Feature

Fair or Foul? Forecasts for Education

This fall The School Administrator invited an array of professionals from inside and outside education to discuss what they foresee in public education's future, with special emphasis on what school systems might face in their particular roles.

Beyond that, we gave these prognosticators few parameters for this assignment other than to suggest they limit their field of vision to the next quarter-century.

Among the intrepid forecasters who accepted this challenge and whose essays appear in this issue are the following: three professionals who make their living in the predictions business (Marvin Cetron, David Pearce Snyder and Bud Hodgkinson), a pair of college presidents (Leon Botstein, Freeman Hrabowski), two who promote the private sector's interests (John McLaughlin, Chris Whittle), an executive search consultant (John Isaacson), a pair of systems thinkers (Sally Goerner, Lew Rhodes), respected names from higher education (Dale Mann, Joseph Murphy, Tony Wagner), a think tank president (Herbert London) and two educational leaders at the local level (Gerry House, Stephanie Pace Marshall).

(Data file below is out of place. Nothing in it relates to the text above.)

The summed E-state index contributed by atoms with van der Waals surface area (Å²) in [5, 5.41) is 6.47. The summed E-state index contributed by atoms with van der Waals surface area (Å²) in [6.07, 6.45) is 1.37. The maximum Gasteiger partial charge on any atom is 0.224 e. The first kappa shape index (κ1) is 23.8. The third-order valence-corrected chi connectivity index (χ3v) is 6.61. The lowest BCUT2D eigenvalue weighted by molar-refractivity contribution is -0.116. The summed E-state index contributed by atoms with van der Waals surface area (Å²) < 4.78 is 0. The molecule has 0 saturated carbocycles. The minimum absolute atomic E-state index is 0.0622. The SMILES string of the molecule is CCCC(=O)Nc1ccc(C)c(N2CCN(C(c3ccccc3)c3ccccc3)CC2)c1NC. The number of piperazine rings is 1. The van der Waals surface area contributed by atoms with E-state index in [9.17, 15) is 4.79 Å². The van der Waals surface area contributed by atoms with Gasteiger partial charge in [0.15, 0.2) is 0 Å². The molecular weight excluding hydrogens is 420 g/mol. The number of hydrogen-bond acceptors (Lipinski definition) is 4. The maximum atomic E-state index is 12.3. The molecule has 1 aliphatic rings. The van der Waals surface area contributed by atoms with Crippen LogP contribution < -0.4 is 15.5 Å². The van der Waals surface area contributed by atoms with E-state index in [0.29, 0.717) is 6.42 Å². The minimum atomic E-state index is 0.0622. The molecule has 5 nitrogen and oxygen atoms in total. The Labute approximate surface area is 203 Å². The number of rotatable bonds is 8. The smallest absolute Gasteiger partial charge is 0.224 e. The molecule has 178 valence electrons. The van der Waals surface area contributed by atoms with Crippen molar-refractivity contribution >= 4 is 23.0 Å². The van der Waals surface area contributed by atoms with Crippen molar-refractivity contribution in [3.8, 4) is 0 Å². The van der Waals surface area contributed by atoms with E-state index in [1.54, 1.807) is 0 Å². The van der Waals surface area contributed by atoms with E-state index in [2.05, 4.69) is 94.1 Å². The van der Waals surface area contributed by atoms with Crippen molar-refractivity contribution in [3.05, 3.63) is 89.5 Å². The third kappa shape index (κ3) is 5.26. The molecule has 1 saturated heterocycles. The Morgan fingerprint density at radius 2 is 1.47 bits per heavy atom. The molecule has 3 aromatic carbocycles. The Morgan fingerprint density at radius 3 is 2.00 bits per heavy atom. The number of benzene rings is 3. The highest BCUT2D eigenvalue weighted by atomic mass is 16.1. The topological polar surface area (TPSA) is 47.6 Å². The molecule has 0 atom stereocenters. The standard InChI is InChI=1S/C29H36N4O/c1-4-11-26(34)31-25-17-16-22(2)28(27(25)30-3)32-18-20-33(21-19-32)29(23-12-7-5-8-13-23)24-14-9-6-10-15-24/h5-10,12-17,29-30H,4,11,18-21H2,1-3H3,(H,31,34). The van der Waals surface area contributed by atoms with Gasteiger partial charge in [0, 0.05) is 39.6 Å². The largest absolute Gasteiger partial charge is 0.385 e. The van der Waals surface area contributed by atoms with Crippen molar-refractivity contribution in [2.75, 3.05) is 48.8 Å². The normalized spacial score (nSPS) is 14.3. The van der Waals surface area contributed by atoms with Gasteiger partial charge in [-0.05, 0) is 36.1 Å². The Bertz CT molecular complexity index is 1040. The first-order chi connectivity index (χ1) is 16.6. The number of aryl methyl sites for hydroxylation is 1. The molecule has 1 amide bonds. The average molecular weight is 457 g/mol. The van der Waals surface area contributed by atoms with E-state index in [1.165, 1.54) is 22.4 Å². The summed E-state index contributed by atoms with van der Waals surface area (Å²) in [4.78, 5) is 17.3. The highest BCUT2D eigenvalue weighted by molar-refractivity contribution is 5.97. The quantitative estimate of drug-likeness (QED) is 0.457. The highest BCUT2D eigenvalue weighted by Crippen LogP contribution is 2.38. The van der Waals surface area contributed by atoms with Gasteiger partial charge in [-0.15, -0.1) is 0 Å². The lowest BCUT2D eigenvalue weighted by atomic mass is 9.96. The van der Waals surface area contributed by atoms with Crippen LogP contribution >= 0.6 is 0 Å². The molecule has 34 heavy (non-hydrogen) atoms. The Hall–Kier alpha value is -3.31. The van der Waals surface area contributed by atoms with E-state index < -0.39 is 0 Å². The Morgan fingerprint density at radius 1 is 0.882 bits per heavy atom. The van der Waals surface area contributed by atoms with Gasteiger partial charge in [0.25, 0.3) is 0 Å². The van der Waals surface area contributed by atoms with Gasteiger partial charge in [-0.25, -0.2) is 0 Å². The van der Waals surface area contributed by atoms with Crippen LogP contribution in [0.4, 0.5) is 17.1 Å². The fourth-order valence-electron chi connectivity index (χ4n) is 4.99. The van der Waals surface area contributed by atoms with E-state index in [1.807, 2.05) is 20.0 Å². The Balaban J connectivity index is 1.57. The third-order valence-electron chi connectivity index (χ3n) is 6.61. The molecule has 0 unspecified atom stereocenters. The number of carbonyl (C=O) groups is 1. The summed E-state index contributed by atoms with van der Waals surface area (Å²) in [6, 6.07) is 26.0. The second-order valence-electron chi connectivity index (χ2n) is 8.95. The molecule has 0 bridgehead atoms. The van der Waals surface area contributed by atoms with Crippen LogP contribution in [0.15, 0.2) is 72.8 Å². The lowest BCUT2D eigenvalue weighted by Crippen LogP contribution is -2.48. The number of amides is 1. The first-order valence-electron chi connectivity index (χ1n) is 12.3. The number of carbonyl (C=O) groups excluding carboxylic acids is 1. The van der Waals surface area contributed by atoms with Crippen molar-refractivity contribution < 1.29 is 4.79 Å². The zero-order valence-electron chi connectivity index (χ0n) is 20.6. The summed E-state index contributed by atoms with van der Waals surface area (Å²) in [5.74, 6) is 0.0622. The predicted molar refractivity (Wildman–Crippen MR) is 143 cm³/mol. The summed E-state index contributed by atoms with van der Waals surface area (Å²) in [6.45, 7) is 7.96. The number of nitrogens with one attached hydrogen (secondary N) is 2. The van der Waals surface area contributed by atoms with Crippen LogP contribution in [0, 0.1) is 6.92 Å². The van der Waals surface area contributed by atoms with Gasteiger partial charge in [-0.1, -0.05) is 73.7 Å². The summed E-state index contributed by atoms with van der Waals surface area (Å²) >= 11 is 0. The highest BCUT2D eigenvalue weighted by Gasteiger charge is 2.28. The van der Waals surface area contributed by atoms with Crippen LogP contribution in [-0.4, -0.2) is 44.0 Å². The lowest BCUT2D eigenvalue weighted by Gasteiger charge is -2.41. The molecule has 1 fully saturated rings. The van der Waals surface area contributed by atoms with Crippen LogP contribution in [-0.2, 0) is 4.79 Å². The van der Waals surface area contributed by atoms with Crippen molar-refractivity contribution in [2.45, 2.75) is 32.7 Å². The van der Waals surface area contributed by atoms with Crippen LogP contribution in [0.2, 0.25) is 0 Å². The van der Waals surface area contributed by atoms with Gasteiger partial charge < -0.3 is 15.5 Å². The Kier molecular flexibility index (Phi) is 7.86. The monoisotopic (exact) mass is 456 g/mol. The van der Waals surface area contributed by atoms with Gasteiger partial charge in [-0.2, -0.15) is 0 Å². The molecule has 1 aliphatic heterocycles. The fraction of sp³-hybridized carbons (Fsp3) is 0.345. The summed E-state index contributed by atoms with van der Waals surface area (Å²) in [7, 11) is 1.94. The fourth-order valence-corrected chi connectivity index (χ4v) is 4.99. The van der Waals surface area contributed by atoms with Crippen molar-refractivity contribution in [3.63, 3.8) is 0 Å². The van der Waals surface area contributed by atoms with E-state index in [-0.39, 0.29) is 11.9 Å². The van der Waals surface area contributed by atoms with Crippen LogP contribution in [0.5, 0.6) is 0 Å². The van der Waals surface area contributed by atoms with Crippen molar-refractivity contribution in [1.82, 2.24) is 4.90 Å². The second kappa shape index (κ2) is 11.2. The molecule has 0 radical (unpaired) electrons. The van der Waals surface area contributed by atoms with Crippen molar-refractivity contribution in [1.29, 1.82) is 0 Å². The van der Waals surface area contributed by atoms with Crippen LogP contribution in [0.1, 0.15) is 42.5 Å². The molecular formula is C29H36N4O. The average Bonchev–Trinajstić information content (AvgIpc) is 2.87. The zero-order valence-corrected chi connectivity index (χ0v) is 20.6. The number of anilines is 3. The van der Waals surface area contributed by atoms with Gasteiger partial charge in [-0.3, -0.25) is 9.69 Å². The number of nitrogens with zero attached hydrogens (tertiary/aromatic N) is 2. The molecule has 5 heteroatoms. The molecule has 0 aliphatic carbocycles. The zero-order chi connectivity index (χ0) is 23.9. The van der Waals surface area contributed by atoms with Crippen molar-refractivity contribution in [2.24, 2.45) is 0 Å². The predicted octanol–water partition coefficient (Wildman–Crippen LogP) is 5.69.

Several of their commentaries dwell on the present state and what that portends for tomorrow. More than a few discuss the implications of technology. One envisions a world without artificial boundaries between teachers and administrators. All see major hurdles ahead for our nation’s public schools.